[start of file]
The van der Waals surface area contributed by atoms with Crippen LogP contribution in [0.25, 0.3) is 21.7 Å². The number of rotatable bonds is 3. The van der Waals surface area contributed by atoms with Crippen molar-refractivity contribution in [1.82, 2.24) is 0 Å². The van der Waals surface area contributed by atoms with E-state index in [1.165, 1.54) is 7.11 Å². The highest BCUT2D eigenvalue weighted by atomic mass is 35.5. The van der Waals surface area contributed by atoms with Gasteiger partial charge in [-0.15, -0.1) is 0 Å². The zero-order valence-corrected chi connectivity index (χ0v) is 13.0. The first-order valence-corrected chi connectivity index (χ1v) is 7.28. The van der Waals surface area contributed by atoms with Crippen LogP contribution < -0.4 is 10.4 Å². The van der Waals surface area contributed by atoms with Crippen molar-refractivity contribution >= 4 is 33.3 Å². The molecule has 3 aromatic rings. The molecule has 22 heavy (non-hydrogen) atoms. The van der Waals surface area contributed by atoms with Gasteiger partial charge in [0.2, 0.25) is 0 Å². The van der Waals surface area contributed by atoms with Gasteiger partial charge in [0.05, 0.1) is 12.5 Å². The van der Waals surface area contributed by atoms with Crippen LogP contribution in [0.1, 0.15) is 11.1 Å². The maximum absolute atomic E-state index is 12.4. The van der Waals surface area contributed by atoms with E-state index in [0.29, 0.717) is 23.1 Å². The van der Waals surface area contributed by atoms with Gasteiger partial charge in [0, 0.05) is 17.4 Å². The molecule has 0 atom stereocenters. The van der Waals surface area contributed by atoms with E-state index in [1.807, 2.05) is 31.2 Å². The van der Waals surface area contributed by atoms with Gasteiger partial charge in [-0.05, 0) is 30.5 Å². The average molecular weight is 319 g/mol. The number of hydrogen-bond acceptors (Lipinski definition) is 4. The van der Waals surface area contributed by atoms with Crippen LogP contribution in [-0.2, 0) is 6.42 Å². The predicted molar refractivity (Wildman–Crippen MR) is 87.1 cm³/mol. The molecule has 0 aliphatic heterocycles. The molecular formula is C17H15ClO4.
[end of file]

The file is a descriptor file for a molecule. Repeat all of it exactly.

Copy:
The van der Waals surface area contributed by atoms with Crippen LogP contribution in [0.25, 0.3) is 21.7 Å². The number of rotatable bonds is 3. The van der Waals surface area contributed by atoms with Crippen molar-refractivity contribution in [1.82, 2.24) is 0 Å². The van der Waals surface area contributed by atoms with E-state index in [1.165, 1.54) is 7.11 Å². The highest BCUT2D eigenvalue weighted by atomic mass is 35.5. The van der Waals surface area contributed by atoms with Gasteiger partial charge in [-0.15, -0.1) is 0 Å². The zero-order valence-corrected chi connectivity index (χ0v) is 13.0. The first-order valence-corrected chi connectivity index (χ1v) is 7.28. The van der Waals surface area contributed by atoms with Crippen LogP contribution < -0.4 is 10.4 Å². The van der Waals surface area contributed by atoms with Crippen molar-refractivity contribution >= 4 is 33.3 Å². The molecule has 3 aromatic rings. The molecule has 22 heavy (non-hydrogen) atoms. The van der Waals surface area contributed by atoms with Gasteiger partial charge in [0.2, 0.25) is 0 Å². The van der Waals surface area contributed by atoms with Gasteiger partial charge in [0.05, 0.1) is 12.5 Å². The van der Waals surface area contributed by atoms with Crippen LogP contribution in [0.1, 0.15) is 11.1 Å². The maximum absolute atomic E-state index is 12.4. The van der Waals surface area contributed by atoms with E-state index in [0.29, 0.717) is 23.1 Å². The van der Waals surface area contributed by atoms with Gasteiger partial charge in [0, 0.05) is 17.4 Å². The molecule has 0 atom stereocenters. The van der Waals surface area contributed by atoms with E-state index in [1.807, 2.05) is 31.2 Å². The van der Waals surface area contributed by atoms with Gasteiger partial charge in [-0.05, 0) is 30.5 Å². The average molecular weight is 319 g/mol. The number of hydrogen-bond acceptors (Lipinski definition) is 4. The van der Waals surface area contributed by atoms with Crippen LogP contribution in [-0.2, 0) is 6.42 Å². The predicted molar refractivity (Wildman–Crippen MR) is 87.1 cm³/mol. The molecule has 0 aliphatic heterocycles. The molecular formula is C17H15ClO4.